Florence & The Machine were a heavily visual band right off the bat. Florence Welch being attracted to the aesthetics of her mother’s studies – especially Renaissance art – and the gaudiness of the Victorian era, both the fashion and the stage décor (as well as the album art itself) of Florence & The Machine was an eclectic mix that was pleasing to the eye, if a bit macabre at times. The bird cages, the paintings, paper flowers and floor length dresses as well as the painted face glitter added to the already acute sense of drama to the live performance of Lungs. Florence flinging herself into the crowd both successfully and unsuccessfully at times (crowdsurfing doesn’t always end well) after wringing every drop of emotion out of herself through unbridled singing with that banshee voice of hers that pierces and lifts one up as well as running and twirling about on stage, dripping gold glitter on her cheeks as if she’s crying the stuff  – it’s all very excessive and all very exciting.

The stunning Victoriana at the end of the noughties was strong in all matters of Florence & The Machine. The pre-Raphaelite-inspired album cover shows a posed Florence in a 1920s style Emma Cook dress, head down and arms half up, bird and cage motifs abound as a blood red lungs necklace-corset made by The Maccabees’ frontman Orlando Weeks hangs on her chest. It’s elegant, maybe a tad too submissive when one thinks of the sort of emotionally distraught storm Welch cooks on the album tracks, but memorable to say the least.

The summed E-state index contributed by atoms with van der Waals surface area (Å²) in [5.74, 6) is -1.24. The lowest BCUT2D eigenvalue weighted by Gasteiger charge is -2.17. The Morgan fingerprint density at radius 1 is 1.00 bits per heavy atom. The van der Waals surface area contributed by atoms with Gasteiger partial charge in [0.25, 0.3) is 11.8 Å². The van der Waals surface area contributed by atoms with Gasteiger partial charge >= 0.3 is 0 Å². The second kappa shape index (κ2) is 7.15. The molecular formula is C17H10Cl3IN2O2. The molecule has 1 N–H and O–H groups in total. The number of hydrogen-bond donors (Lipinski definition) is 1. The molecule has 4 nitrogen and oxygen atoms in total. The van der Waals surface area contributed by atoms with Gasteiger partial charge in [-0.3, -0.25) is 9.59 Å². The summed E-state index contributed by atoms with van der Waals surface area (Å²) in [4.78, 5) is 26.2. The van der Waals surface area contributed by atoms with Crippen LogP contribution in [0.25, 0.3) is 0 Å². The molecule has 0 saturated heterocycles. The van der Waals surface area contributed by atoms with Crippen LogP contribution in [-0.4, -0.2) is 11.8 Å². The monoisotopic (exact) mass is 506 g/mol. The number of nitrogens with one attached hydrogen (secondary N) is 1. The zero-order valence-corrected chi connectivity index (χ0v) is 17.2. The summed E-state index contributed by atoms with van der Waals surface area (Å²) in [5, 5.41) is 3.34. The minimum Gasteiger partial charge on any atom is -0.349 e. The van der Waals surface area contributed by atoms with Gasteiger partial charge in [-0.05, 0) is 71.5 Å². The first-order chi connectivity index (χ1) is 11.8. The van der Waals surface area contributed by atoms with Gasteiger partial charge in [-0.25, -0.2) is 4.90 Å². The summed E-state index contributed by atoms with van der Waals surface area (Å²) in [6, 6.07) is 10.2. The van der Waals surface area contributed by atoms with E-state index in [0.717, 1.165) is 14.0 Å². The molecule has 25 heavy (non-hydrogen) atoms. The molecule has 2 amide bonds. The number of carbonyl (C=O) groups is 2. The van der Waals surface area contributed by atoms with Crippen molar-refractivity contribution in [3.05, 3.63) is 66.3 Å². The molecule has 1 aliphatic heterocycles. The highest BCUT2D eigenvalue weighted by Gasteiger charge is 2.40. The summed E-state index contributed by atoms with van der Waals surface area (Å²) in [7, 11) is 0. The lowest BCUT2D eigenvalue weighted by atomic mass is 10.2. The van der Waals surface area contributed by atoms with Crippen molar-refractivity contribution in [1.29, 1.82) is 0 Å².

Music video for ‘Rabbit Heart (Raise It Up)’

A similar whimsical yet macabre aesthetic follows Florence in her music videos. The nymph-esque and Hellenic ‘Rabbit Heart (Raise It Up)’ where a sort of Mad Hatter tea party goes awry, full of references to both Ophelia of Hamlet and the mythological King Midas is probably the closest one look-wise to the cover art. ‘Dog Days Are Over’ looks a bit more like modern avant-garde fashion meets tribal imagery and ‘Drumming Song’ sets the thematic religious stones for the progression into the more gospel sound of 2011’s Ceremonials with Florence and her nun coven exorcizing whatever’s left of the demonic love she’s singing about.